By Charles Redding, CEO & President
Medical equipment is essential for safe and effective prevention, diagnosis, treatment, and rehabilitation. It is vital for healthcare facilities to have functioning medical equipment that is safe, dependable, and available for diagnostic procedures, therapy, treatment, and monitoring of patients.
However, there continues to be a significant gap in the availability of quality, functional biomedical equipment and beds in the developing world and underserved communities in the U.S. When medical equipment breaks down, it often stays broken given that supply chain issues make it difficult to access replacement parts, and local technical expertise is scarce.
Even when the equipment is not broken, it may not be useful. In some cases, the donated equipment needs voltage that is incompatible with the electrical supply (if it is available and consistent) in the target country. In some cases, the equipment itself may work but the supplies needed to make it work may have run out or they lack the tools to accurately diagnose and repair the equipment. I have also noticed that there is often a mismatch between the equipment donated and the capacity of the healthcare facility to actually use the equipment. What good is a CT-Scan when you donate it to a facility that has no healthcare workers with training to use it or steady electricity to keep it in operation?
Properly donated medical equipment can improve access to quality healthcare and health outcomes by allowing for some of the surplus from high resource settings to be passed to low resource settings. However, if poorly executed, donations could turn into a burden for the recipient, wasting an enormous amount of money, human resources, and time, with long term implications – crippled healthcare systems and unnecessary environmental burden. But if the staff is trained in how to accurately diagnose, maintain, and repair the equipment, these donations become a constant lifeline for so many people struggling to access quality healthcare.
In 2021, MedShare donated over $2 million dollars of essential medical supplies and equipment to Delta State, Nigeria. One of the recipient hospitals in this region was Asaba Specialist Hospital (ASH), which opened in 2019. ASH is a 290-bed hospital and is part of Nigeria’s Secondary Healthcare System. The Secondary Healthcare System is managed by the states government through their state ministries of health and manages medical cases that are considered “too big” for Primary Health Care.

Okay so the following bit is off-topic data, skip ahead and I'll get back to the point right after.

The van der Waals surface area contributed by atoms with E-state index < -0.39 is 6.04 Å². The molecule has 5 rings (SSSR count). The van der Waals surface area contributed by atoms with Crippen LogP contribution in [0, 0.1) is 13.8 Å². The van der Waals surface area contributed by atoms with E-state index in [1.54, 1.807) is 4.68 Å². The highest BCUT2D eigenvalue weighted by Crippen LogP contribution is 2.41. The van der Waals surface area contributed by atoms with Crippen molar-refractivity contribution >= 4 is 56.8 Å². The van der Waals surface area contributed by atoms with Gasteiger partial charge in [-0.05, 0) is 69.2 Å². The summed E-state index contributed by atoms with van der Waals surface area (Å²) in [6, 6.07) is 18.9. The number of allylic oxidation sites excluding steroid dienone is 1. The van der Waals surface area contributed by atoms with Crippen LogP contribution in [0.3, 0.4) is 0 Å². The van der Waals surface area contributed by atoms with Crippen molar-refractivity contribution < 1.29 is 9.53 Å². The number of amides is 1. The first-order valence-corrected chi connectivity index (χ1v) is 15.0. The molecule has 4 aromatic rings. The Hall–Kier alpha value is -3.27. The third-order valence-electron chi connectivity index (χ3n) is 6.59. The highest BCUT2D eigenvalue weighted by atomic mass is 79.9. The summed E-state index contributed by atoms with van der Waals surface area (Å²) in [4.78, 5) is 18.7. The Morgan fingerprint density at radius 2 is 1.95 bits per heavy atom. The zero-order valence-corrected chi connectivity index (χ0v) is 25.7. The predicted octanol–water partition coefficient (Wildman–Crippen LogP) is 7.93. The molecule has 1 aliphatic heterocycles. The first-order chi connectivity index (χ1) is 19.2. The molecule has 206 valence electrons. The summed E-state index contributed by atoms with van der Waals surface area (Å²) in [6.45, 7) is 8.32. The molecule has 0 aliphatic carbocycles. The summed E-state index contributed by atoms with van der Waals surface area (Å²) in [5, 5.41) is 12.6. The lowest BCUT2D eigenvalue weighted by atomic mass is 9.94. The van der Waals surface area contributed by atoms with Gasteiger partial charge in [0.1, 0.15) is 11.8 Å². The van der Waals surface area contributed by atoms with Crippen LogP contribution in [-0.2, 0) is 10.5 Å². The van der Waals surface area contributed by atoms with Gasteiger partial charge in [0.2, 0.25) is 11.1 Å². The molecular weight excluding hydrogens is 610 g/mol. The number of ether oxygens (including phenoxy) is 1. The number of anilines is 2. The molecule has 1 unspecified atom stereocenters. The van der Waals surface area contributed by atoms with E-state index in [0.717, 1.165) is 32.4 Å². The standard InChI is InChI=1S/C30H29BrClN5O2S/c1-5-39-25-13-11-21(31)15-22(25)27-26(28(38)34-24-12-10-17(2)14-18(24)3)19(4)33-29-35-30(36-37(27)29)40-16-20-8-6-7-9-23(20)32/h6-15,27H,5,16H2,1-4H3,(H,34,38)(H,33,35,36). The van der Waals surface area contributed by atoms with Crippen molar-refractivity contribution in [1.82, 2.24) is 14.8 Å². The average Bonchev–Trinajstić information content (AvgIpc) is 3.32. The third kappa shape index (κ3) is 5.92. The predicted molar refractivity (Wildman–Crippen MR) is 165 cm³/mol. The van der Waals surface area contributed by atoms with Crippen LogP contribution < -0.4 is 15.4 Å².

The donation to the hospital included over 50 pieces of critical care equipment including infant warmers, exam tables, electrosurgical units, vital sign monitors, neonatal phototherapy unit, pulse oximeters, oxygen concentrators, an ECG machine, nebulizers, and infusion pumps.
In addition to the donation from MedShare, the Delta State government understood the strategic importance of also sponsoring training of local biomed engineers on the installation of shipped equipment and repairs of existing faulty medical equipment at the hospital.
MedShare’s Director of Biomedical Equipment Training and Technical Services, Eben Amstrong, traveled to ASH, where he trained over 30 engineers, technicians, and end-users on how to properly maintain and repair broken equipment. The participants received specialized training on troubleshooting techniques, common faults and remedies on ultrasound machines, Hill-Rom Versa Care P3200 ICU patient beds, and ophthalmology equipment. The hospital was also provided a new and complete maintenance toolkit which contained many of the tools and instruments required for diagnoses, maintenance, and repairs.
MedShare invests significant time and resources in its Biomedical Equipment Training and Repair service to address the dilemma of donated medical equipment sitting idle in healthcare facilities. The specialized training conducted provides a sustainable solution to keep medical equipment functional and ultimately improve health outcomes. As medical technology becomes increasingly complicated to operate and repair, the need for highly trained medical technicians is fundamental for hospitals and clinics worldwide.
MedShare’s Biomedical Equipment Training & Repair Service has an immediate and significant impact on strengthening and sustaining global health systems. Our team of professionally trained biomedical engineers and technicians service all medical equipment before delivery and work closely with equipment manufacturing partners to provide hands-on training to over 2,500 students enrolled in Georgia and California technical institutions.
Additionally, we send biomedical engineers to under resourced countries to provide pre-assessments and hands-on training to end-users, engineers, technicians, and healthcare professionals. MedShare has trained over 7,000 engineers, technicians, and end-users on how to properly repair and maintain biomedical equipment.
Here is how you can help:
- Donate new or used new biomed equipment with instruction manuals, if possible
- Allow your BMETs and students to volunteer to assess and repair equipment at one of our MedShare locations.
- Participate on one of our Biomedical Training & Repair mission trips
- Donate money to purchase spare parts, maintenance kits and offset travel
For more information contact us at Info@medshare.org.